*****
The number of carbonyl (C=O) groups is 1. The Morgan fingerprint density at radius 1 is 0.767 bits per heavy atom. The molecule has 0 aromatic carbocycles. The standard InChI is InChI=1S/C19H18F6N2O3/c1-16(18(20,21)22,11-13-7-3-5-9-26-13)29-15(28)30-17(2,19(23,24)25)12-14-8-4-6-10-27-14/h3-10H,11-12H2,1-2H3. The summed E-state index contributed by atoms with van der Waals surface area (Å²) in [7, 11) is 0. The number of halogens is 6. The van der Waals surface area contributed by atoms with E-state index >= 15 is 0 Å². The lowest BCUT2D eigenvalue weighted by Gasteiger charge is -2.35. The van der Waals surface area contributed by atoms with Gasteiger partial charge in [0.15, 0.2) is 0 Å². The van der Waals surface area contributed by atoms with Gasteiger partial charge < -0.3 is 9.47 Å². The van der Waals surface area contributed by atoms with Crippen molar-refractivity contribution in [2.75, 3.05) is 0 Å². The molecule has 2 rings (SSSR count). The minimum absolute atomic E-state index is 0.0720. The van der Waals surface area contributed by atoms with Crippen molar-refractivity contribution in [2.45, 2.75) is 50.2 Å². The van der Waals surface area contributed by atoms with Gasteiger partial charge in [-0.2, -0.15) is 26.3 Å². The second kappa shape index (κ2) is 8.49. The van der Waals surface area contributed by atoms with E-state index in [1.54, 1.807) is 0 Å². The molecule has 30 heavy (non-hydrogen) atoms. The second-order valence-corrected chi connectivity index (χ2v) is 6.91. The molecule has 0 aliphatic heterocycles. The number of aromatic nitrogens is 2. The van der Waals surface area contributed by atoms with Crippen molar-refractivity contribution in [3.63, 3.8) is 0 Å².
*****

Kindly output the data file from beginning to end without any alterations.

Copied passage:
The number of carbonyl (C=O) groups is 1. The Morgan fingerprint density at radius 1 is 0.767 bits per heavy atom. The molecule has 0 aromatic carbocycles. The standard InChI is InChI=1S/C19H18F6N2O3/c1-16(18(20,21)22,11-13-7-3-5-9-26-13)29-15(28)30-17(2,19(23,24)25)12-14-8-4-6-10-27-14/h3-10H,11-12H2,1-2H3. The summed E-state index contributed by atoms with van der Waals surface area (Å²) in [7, 11) is 0. The number of halogens is 6. The van der Waals surface area contributed by atoms with E-state index >= 15 is 0 Å². The lowest BCUT2D eigenvalue weighted by Gasteiger charge is -2.35. The van der Waals surface area contributed by atoms with Gasteiger partial charge in [0.15, 0.2) is 0 Å². The van der Waals surface area contributed by atoms with Gasteiger partial charge < -0.3 is 9.47 Å². The van der Waals surface area contributed by atoms with Crippen molar-refractivity contribution in [2.75, 3.05) is 0 Å². The molecule has 2 rings (SSSR count). The minimum absolute atomic E-state index is 0.0720. The van der Waals surface area contributed by atoms with Crippen molar-refractivity contribution in [2.45, 2.75) is 50.2 Å². The van der Waals surface area contributed by atoms with Gasteiger partial charge in [-0.2, -0.15) is 26.3 Å². The second kappa shape index (κ2) is 8.49. The van der Waals surface area contributed by atoms with E-state index in [1.54, 1.807) is 0 Å². The molecule has 30 heavy (non-hydrogen) atoms. The second-order valence-corrected chi connectivity index (χ2v) is 6.91. The molecule has 0 aliphatic heterocycles. The number of aromatic nitrogens is 2. The van der Waals surface area contributed by atoms with Crippen molar-refractivity contribution in [3.63, 3.8) is 0 Å².